EXCLUSIVE: MAFS’ Jake Edwards addresses those cheating rumours

The groom talks mental health, MAFS and his last relationship.
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That this Married at First Sight groom is here and well enough to participate in the eighth season of the show is nothing short of a miracle.

After the sudden end of his AFL career in 2009, Victorian Jake Edwards, 33, spiralled into a depression so severe it resulted in a suicide attempt.

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“I was the fifth person from the third generation in my family to play AFL,” Edwards says. “I placed a huge amount of importance on my self-worth around that. My professional football career ended when I was 21 and it was extremely difficult to come to terms with, because I felt like I’d let my family down.”

Here, he tells WHO how he overcame those difficult days …

How did you first react when you were let go from your AFL team?

I spiralled during the subsequent four years. Too much partying and pretending everything was OK. Friends and family tried to help me but I didn’t want to know.

What brought you back from that situation?

I got to a point where I really didn’t want to be here. I attempted suicide but, thankfully, didn’t succeed. The thought of what might have happened still keeps me awake at night though. What helped me – and I’m not fully recovered when it comes to my mental health – was working with psychiatrists and mental health experts. I learned the skills I needed to cope.

After a broken engagement, Edwards is keen to settle down with his “soulmate.” (Credit: Nine)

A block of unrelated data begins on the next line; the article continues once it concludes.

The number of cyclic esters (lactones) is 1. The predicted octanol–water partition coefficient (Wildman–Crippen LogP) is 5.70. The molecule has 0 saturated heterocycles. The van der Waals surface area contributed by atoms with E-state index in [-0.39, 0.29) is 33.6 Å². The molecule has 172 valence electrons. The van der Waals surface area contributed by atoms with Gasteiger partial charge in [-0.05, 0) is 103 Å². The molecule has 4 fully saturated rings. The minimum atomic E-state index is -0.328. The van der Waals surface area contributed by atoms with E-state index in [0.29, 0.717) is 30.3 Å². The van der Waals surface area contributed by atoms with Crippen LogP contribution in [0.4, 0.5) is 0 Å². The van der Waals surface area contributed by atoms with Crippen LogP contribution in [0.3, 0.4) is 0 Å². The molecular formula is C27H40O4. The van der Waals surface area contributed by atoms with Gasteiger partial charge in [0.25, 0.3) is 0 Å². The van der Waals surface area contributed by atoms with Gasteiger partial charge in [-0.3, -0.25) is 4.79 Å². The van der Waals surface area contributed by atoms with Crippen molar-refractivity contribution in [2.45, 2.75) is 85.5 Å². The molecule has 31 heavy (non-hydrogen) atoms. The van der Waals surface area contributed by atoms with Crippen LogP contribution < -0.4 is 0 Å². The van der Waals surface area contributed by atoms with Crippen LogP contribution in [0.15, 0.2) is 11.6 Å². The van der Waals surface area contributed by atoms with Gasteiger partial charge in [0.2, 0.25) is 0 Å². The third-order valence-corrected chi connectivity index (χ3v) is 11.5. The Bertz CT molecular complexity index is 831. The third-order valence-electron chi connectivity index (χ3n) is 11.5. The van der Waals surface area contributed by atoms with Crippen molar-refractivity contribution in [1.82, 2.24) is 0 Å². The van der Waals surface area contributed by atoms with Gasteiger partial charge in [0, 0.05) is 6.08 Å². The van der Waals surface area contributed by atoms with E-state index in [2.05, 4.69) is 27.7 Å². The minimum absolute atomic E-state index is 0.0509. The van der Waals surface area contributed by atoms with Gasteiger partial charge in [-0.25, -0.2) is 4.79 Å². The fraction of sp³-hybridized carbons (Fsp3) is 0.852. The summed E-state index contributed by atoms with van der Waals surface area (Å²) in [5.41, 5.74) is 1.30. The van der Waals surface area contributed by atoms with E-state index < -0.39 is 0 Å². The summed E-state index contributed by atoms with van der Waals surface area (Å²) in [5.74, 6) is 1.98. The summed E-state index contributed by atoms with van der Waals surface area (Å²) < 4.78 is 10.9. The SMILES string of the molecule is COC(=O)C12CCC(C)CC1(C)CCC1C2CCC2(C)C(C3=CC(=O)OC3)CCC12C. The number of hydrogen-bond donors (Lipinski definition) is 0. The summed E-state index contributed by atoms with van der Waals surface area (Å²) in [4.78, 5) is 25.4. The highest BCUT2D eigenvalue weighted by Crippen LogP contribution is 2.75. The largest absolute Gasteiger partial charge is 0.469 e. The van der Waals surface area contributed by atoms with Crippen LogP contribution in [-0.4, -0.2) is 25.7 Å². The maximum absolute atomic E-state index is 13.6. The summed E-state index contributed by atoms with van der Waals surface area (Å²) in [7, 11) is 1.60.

Your experience lead you to launch your Outside the Locker Room charity …

Yes, and I’ve found that being so passionate about helping others and working in the mental health space is so validating.

Do you think there’s better support for sportspeople when their careers end now?

There’s far more resources and programs now to support players transitioning from professional or elite sporting careers into the next phase of their lives. A lot more can still be done though.

Are you proud of where you are now?

Yes, I am. I grew up expecting to be known for playing AFL football and my ambition was to win a grand final. That didn’t happen but the success and growth of the charity is my premiership. 

“I’ve found that being so passionate about helping others and working in the mental health space is so validating.” (Credit: Instagram)

So, you’re now in a good place in terms of your mental health and doing well professionally. Why did you go on MAFS?

I’m not a very spiritual person, but a friend of mine is a psychic. I went to see her and she insisted something big was going to happen to me in March 2021. This was early last year. It turns out, she’s also good friends with one of the producers on the show and she spoke to them about me and the producer got in touch. After speaking to my family, I decided to do the show because up until now, I’ve struggled with relationships.

Why do you think you’ve struggled?

I ask myself this a lot. I loved my football career and now I love my charity work. It’s made it difficult to put the time into relationships – I was engaged once!

Is it true that you cheated, which ended your engagement?

Yes, and it’s probably one of the biggest regrets of my life. I was with someone I thought I wanted to spend my life with but there was something missing. Stupidly, I cheated on her with another woman. My behaviour was very poor. It forced me to look at my life. I lost a lot of things because of it: my house, mutual friends and her family. I’m not proud of it.

The first days of Edwards’ marriage to MAFS bride Rebecca haven’t been easy so far. (Credit: Nine)

So what will you do differently in your TV marriage to make it work?

Not be unfaithful, for starters. I’ve learned a lot about myself over the years. I’m ready to make a real commitment to someone, and I trust that the experts on Married at First Sight have found me my perfect match. I want to settle down and start a family with the love of my life. After everything I’ve been through and everything I’ve learned about myself, I’m ready for a real love now.

If you or someone you know is struggling with depression or anxiety, call Beyond Blue on 1300 22 4636 24 at any time of the day, seven days a week for anonymous support and guidance.

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